Niese exits final start with elevated heart rate

Niese exits final start with elevated heart rate

NEW YORK -- An old issue, once brushed aside but never completely forgotten, forced a premature end to Mets starter Jon Niese's season. Niese left Friday's game against the Astros in the sixth inning with an elevated heart rate, which has affected him in the past.

Pitching in the sixth inning at Citi Field, Niese gave up a leadoff single on an 86-mph cut fastball to Gregorio Petit, who was cut down stealing second on the next pitch. Niese appeared to grimace on that offering, leaving the game after a brief consultation with trainer Ray Ramirez.

"It's certainly something that you can't mess with at the time," manager Terry Collins said. "He said it was really racing fast, so we took him out."

Niese's season thus ended with a 9-11 record and 3.40 ERA in 30 starts, placing him within a massive group of players -- David Wright, Travis d'Arnaud, Juan Lagares, Vic Black, Dilson Herrera and Dana Eveland are the others -- that the Mets have shut down due to injuries this month.

It was not the first time that an elevated heart rate has affected Niese, who left games early due to arrhythmias in 2011 and '12. After each episode, Niese underwent a battery of tests that revealed nothing overly concerning. He will undergo more testing soon.

"I guess it's just the way my heart is built," Niese said. "It just happens. I have an idea of what's going on. It's not really that scary. When it happens, I know it's going to go away eventually."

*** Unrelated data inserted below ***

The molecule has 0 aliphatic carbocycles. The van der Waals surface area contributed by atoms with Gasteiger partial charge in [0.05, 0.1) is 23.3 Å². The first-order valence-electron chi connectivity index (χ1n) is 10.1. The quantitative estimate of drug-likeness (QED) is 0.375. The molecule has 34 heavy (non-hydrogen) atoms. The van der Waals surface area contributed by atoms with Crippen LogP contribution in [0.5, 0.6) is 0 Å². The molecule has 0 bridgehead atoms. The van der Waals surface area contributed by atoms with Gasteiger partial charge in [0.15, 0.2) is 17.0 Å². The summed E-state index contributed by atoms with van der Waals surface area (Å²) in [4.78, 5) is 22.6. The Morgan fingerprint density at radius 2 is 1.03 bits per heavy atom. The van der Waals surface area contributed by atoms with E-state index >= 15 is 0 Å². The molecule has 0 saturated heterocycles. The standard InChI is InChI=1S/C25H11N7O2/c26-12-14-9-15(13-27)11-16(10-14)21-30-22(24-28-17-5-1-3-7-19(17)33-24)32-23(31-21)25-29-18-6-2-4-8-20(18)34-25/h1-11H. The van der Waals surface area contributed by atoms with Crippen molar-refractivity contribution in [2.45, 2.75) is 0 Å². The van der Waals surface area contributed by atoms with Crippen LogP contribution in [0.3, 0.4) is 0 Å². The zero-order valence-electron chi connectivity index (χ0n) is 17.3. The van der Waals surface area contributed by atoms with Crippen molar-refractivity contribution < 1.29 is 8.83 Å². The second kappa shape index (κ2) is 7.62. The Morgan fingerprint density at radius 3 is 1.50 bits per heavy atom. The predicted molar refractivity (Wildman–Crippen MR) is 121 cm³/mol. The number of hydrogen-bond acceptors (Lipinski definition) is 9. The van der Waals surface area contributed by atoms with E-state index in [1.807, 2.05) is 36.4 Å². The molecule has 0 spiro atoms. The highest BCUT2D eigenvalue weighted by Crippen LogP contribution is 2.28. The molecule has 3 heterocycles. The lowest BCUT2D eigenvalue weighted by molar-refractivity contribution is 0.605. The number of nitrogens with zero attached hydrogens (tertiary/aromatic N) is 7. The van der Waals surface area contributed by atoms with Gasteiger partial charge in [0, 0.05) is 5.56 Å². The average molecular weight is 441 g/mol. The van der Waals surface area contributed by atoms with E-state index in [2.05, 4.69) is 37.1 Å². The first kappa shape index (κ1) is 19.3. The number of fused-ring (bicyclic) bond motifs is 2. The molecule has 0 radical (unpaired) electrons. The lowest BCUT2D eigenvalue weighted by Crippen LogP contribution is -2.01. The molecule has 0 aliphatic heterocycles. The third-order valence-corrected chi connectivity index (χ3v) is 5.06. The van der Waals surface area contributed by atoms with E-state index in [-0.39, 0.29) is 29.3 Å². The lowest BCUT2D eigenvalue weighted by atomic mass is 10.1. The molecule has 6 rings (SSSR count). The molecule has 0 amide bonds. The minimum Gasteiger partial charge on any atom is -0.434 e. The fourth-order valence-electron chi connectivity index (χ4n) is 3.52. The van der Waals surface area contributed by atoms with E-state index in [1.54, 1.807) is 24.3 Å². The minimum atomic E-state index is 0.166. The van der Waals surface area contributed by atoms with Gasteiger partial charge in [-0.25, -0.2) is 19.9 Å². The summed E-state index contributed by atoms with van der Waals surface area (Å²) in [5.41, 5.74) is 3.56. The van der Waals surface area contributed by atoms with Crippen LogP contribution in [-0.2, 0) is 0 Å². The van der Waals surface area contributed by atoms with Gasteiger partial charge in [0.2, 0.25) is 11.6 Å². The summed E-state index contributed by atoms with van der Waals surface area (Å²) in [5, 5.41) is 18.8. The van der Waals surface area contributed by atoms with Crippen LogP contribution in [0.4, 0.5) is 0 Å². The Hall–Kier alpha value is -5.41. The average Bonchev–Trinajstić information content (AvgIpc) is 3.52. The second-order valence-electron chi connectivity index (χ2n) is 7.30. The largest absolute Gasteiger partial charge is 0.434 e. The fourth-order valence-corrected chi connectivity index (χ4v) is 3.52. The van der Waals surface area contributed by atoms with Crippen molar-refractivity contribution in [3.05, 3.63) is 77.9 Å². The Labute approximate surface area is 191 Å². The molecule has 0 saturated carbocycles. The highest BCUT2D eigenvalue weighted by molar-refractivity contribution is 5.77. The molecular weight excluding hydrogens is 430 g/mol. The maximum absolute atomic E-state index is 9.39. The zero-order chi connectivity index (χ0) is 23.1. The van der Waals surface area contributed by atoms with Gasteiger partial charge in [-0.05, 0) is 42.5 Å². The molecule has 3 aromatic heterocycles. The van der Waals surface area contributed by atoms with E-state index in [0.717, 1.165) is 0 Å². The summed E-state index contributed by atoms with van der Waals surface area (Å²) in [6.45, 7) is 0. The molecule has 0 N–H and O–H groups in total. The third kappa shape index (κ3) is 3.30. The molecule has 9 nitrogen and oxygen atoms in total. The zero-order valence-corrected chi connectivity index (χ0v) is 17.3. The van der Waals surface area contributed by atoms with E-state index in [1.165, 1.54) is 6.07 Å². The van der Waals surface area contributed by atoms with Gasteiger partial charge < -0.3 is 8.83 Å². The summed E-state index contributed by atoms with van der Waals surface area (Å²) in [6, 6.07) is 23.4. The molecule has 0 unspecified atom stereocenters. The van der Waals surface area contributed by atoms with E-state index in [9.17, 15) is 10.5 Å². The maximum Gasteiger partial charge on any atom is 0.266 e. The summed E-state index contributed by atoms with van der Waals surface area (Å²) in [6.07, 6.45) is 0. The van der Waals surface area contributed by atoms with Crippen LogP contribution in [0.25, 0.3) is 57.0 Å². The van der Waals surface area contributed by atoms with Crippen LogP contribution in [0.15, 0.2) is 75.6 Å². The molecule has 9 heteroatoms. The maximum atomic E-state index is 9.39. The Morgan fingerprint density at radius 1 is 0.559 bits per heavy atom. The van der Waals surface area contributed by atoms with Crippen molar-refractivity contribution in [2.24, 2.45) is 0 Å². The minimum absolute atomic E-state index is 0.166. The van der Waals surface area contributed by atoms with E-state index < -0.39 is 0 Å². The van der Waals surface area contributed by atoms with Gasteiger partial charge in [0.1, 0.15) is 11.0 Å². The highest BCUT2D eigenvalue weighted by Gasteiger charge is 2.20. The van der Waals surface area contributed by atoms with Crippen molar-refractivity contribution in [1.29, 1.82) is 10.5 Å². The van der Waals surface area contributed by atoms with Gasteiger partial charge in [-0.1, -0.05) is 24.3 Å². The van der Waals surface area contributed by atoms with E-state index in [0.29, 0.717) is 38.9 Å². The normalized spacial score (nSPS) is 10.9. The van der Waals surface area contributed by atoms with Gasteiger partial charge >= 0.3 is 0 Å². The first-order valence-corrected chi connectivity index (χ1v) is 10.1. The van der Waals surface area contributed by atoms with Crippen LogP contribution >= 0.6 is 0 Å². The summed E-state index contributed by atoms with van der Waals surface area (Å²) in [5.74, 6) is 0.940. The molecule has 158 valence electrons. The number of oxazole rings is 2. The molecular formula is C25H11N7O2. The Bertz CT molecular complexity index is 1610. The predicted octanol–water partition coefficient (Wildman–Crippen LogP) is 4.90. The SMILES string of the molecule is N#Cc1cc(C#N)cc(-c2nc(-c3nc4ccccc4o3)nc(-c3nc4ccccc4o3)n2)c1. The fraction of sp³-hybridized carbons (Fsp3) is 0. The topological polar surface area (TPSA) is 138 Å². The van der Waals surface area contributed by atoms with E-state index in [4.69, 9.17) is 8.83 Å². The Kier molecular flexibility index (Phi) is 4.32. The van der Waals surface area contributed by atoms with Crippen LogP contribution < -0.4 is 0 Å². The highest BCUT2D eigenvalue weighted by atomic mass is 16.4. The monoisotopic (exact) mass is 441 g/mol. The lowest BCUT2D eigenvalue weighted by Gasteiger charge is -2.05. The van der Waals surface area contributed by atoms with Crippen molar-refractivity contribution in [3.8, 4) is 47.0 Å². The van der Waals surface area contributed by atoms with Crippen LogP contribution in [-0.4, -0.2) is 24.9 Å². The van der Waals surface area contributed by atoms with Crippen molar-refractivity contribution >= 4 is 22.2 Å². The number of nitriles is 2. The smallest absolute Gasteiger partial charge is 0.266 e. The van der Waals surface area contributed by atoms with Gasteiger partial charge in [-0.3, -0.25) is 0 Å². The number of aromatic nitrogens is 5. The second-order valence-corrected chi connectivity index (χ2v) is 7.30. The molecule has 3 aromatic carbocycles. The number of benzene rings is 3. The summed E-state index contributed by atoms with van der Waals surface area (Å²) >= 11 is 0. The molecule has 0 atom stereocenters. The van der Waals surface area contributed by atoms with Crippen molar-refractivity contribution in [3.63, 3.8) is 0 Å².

Niese made plans to fix the problem for good via a heart ablation in December 2012, but in the weeks leading up to the procedure, doctors at the Cleveland Clinic near his home in Ohio told him it was not necessary. As a result, Niese never underwent it.

A typical ablation procedure threads catheters through veins to a patient's heart, according to the Mayo Clinic, to correct structural problems that can cause arrhythmias. It works by scarring or destroying heart tissue that triggers an abnormal heart rhythm or, in some cases, by preventing abnormal electrical signals from traveling through a patient's heart.

"The doctors just said that it was nothing major and that I didn't need to have surgery," Niese said at the time. "I'm just going to go on as normal and that's it. It's a really good thing."

Niese has endured multiple health issues since that time. He missed two months last summer with a partial tear of his left rotator cuff, then opened this season on the disabled list with inflammation on his left elbow. In July, Niese again hit the DL with inflammation in his shoulder.

He did submit a fine statistical campaign when healthy, coming within one out of a career-low ERA and nine outs of a career-high innings total. Over his past three seasons, Niese has averaged 10 wins and 173 2/3 innings per year, with a 3.49 ERA. Now one month shy of his 28th birthday, Niese has two guaranteed seasons and two team options remaining on the five-year, $25.5-million contract extension he signed in April 2012.

"Kind of up and down," was how he assessed his 2014 season. "I always can improve. I've just got to avoid all the little things like tonight."

Anthony DiComo is a reporter for Follow him on Twitter @AnthonyDicomo. This story was not subject to the approval of Major League Baseball or its clubs.